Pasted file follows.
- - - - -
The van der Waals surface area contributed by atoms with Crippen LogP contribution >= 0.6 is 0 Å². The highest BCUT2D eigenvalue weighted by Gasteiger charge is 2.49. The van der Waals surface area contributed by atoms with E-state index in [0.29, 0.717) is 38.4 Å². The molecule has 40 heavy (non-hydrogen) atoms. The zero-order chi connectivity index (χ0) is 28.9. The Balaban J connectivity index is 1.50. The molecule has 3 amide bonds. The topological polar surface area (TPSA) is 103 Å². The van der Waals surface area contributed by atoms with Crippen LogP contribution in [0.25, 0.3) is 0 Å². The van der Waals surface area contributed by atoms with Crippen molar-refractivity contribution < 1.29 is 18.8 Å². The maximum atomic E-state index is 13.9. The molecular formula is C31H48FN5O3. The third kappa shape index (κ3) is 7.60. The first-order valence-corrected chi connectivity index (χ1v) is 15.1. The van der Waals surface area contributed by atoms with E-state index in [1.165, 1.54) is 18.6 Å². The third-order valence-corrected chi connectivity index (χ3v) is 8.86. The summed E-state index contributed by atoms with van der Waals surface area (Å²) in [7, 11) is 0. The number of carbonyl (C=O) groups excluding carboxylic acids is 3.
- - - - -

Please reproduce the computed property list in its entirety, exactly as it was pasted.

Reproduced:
The van der Waals surface area contributed by atoms with Crippen LogP contribution >= 0.6 is 0 Å². The highest BCUT2D eigenvalue weighted by Gasteiger charge is 2.49. The van der Waals surface area contributed by atoms with E-state index in [0.29, 0.717) is 38.4 Å². The molecule has 40 heavy (non-hydrogen) atoms. The zero-order chi connectivity index (χ0) is 28.9. The Balaban J connectivity index is 1.50. The molecule has 3 amide bonds. The topological polar surface area (TPSA) is 103 Å². The van der Waals surface area contributed by atoms with Crippen LogP contribution in [0.25, 0.3) is 0 Å². The van der Waals surface area contributed by atoms with Crippen molar-refractivity contribution < 1.29 is 18.8 Å². The maximum atomic E-state index is 13.9. The molecular formula is C31H48FN5O3. The third kappa shape index (κ3) is 7.60. The first-order valence-corrected chi connectivity index (χ1v) is 15.1. The van der Waals surface area contributed by atoms with E-state index in [1.165, 1.54) is 18.6 Å². The third-order valence-corrected chi connectivity index (χ3v) is 8.86. The summed E-state index contributed by atoms with van der Waals surface area (Å²) in [7, 11) is 0. The number of carbonyl (C=O) groups excluding carboxylic acids is 3.